If you find yourself waking up on your back, don't panic. It’s quite normal as you shift your body during your sleep. Simply reposition yourself on your side for comfort and to ensure continued optimal blood flow.

Tips for Staying in Side Sleeping Positions in the Night

To help maintain a side sleeping position during pregnancy, consider the following tips:

  • Use a pregnancy pillows: Invest in a pregnancy pillow, like the SnüzCurve, to support your growing belly and help keep you comfortable on your side. These specially designed pillows can be placed between your legs, under your belly, or behind your back for added support.
  • Build a pillow fort: Arrange multiple pillows around your body for enhanced support. You can use one pillow under your head, one between your legs, and one at your back, creating a snug environment that discourages rolling over.
  • Modified reclining position: If you miss sleeping on your back, try a modified reclining position. Prop yourself up with several pillows behind your back, allowing you to be on a semi-upright incline which reduces the pressure on your vena cava.
  • Regularly switch sides: If one side becomes uncomfortable, it’s perfectly acceptable to switch to the other side. Keeping a pillow under your belly can provide the necessary support when you turn.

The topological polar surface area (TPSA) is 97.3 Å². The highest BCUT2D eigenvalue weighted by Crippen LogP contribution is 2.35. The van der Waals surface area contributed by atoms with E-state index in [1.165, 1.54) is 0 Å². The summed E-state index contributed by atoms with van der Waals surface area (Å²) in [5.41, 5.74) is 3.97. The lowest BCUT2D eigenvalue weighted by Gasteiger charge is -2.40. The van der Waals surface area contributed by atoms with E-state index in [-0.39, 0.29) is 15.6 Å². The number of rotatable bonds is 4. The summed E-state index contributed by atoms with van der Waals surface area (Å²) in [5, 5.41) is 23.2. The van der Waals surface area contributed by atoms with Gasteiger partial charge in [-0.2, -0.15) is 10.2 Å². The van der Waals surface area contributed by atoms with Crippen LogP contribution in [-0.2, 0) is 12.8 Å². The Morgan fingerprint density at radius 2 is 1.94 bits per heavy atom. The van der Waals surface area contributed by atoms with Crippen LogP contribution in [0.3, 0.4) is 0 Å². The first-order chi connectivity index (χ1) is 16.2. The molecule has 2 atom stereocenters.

• Set up for success: Before going to bed, create an environment that encourages side sleeping, such as placing a pillow or a rolled-up blanket against your back, which provides a physical reminder if you start to roll over.
  • Mind the mattress: A supportive mattress that conforms to your body can reduce the need to toss and turn. If your mattress feels too firm, a mattress topper could provide additional comfort.

Remember: while these tips can be helpful, every pregnancy is unique. It's important to work out what feels most comfortable for you and consult with your healthcare provider if you have any concerns about sleep positions during pregnancy.

What Does Research Say About Sleeping on Your Back During Pregnancy?

Contemporary studies conducted in the UK have explored the impact of maternal sleep position on pregnancy outcomes.

Fascinating research published in the British Journal of Obstetrics and Gynaecology indicates that sleeping on the back during the third trimester can potentially double the risk of stillbirth. Experts believe this may be due to the effect on blood flow and oxygen supply to the baby.

The Midlands and North of England Stillbirth Study (MiNESS) further supports the advice to sleep on the side, highlighting that this simple change in sleep position could potentially save up to 130 babies' lives every year in the UK.

Obstetricians and midwives often emphasise these findings when advising expectant mothers on safe sleep practices.